Family Preference Petitions

Thứ Tư, 30 Tháng Tư 201400:00(Xem: 19978)
Family Preference Petitions
Before we begin our topic for this show, there are a few items we would like to share with you from the Spring Conference of USCIS and the American Immigration Lawyers Association.

(1) The F-2A category for spouses and unmarried children under the age of 21 of permanent residence will go backwards. According to the Department of State, there is a lot of demand for visas in this category so such demand will require a retrogression of the F-2A cutoff date within the next several months. The F2A cut off date in now in September 2013. If it goes backwards, for example to January 2013, it will mean more waiting time for petitions filed after January 2013.

(2) I-130 immediate relative cases for spouses are taking around seven months for processing. It is hoped that this will go down to five months within the near fture.
(3) On Deferred Action for Childhood Arrivals (DACA) renewals, U.S.C.I.S. affirmed that it is meeting every day to make sure that everything is being done properly; that the agency is taking the program seriously; this is a top priority.

And now for our main topic of the show, Family Preference Petitions.

A US citizen may file an Immediate Relative Petition on behalf of his spouse, children (under the age of 21) or parents, or on behalf of his Fiancée. All other petitions fall into the Family Preference category and they all have a quota, or waiting time. Right now, the waiting time can range from as little as six months for an F2A petition to as long as 10 years or more for an F4 petition.

Family First Preference (F1), is for the unmarried, adult children (over 20 years old) of US citizens. Waiting time is now more than five years.

Family Second Preference (F2A) is for the spouse and unmarried minor children of Green Card holders. Waiting time right now is less than a year, though this will probably increase in the near future.

F2B petitions are for the unmarried sons and daughter of Green Card holders, over 20 years of age. Wait time is about seven years. There is no visa category for a married son or daughter of US permanent residents.

Family Third Preference (F3) is for the married sons and daughters of US citizens. The applicant’s children under 21 at the time of interview can accompany the parents to the US. This category has a wait time of more than 10 years.

Family Fourth Preference (F4) is filed by a US citizen for his married siblings and their children. This category has the longest wait time, right now about 13 years. Obviously, after such a long wait, the sponsor’s nephews and nieces may be over 20 years old by the time they have the visa interview.

The CSPA (Child Status Protection Act), allows the CIS processing time to be subtracted from the age of the children in cases where they have aged out, especially the F3 and F4 cases. For example, if the child is 25 years old, and the petition was pending with CIS for 8 years before approval, then those eight years could be subtracted from the actual age of 25, giving the child a CSPA age of 18, and allowing the child to accompany the parents.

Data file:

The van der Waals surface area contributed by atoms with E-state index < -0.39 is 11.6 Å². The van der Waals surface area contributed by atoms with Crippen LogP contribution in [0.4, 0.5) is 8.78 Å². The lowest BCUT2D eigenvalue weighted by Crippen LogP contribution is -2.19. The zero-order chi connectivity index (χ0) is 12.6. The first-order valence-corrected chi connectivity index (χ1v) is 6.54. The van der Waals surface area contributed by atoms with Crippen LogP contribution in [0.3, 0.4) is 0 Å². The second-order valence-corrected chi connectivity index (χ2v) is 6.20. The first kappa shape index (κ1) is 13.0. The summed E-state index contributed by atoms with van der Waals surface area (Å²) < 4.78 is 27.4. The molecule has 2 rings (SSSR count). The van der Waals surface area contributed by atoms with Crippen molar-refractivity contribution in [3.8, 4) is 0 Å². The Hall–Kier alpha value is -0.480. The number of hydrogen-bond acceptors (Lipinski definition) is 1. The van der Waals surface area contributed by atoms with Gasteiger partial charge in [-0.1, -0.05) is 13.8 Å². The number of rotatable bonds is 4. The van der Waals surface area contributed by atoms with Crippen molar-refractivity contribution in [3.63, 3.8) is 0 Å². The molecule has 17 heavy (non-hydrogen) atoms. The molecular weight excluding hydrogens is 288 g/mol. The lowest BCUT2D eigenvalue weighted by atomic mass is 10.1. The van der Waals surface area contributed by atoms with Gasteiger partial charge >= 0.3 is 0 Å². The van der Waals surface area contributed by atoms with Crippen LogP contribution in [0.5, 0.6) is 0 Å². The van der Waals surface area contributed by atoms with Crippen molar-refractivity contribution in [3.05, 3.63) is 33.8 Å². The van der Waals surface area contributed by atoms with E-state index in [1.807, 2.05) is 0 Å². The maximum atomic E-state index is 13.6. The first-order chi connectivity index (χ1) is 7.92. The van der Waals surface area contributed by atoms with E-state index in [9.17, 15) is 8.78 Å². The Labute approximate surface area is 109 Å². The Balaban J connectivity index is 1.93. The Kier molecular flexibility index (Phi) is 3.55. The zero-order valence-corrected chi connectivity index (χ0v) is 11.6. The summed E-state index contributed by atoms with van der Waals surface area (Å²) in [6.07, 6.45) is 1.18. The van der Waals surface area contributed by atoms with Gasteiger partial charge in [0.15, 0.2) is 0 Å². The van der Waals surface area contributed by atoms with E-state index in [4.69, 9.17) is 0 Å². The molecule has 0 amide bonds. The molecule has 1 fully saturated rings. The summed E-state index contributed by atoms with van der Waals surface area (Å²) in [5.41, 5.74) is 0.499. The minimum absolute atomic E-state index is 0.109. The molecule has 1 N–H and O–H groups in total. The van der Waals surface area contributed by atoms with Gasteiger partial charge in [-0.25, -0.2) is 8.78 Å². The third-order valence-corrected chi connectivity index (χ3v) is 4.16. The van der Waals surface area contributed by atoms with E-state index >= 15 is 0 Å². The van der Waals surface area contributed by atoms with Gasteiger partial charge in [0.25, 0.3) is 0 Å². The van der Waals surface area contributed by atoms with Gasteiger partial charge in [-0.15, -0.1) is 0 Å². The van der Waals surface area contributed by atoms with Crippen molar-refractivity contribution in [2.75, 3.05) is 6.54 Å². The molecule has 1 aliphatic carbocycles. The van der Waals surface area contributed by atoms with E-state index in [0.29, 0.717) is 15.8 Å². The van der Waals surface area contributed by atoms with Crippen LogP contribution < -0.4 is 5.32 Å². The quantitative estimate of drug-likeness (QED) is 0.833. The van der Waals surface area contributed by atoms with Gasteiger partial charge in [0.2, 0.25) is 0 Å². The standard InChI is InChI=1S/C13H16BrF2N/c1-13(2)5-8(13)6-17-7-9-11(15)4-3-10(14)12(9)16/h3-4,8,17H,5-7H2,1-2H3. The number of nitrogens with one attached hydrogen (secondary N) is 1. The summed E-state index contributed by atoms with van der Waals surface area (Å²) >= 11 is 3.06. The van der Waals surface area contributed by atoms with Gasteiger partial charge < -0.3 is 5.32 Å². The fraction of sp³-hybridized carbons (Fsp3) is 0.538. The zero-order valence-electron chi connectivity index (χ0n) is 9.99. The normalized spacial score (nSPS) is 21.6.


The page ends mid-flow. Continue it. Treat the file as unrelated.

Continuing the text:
The CSPA matter is currently waiting for a decision by the US Supreme Court. If their decision is favorable, it will be a great benefit for all of the aged out children.

Priority Dates: It is up to the US State Department to decide the waiting times for each category of petitions. The State Department releases a Visa Bulletin each month to announce visa availability. In order to apply for an immigrant visa (at a U.S. consulate abroad) or adjustment of status (with USCIS, if the beneficiary is in the U.S.), the beneficiary's priority date must be before to the date listed in the visa bulletin for his category. The Consulate cannot issue a visa before a petition has a current priority date.

Q.1 I am a U.S. citizen and would like to file an immigrant petition for my adult son, who is married. Do I need to file separate petitions for his wife and children?
A.1. No, his spouse and children will be listed as derivative beneficiaries on the I-130 petition.

Q.2. I am still a Permanent Resident and I filed an immigrant petition for my unmarried son a few years ago. His priority date is current now, but he has since married. Can he file an immigrant visa application anyway?
A.2. No, he is no longer eligible for an immigrant visa in that category. There is no visa category for married children of Permanent Residents. If you become a U.S. citizen, you may file a new immigrant petition for your son to classify him as a Married Son of a U.S. Citizen (F3). This will have a new priority date and a new, longer waiting time.

Q.3. What happens if I naturalize before my child's (F2A) priority date is current?
A.3. If you naturalize before your child's 21st birthday, your child will be eligible for an immigrant visa as the immediate relative of a U.S. citizen. This remains true even if your child turns 21 before she files an immigrant visa application or adjustment of status application.

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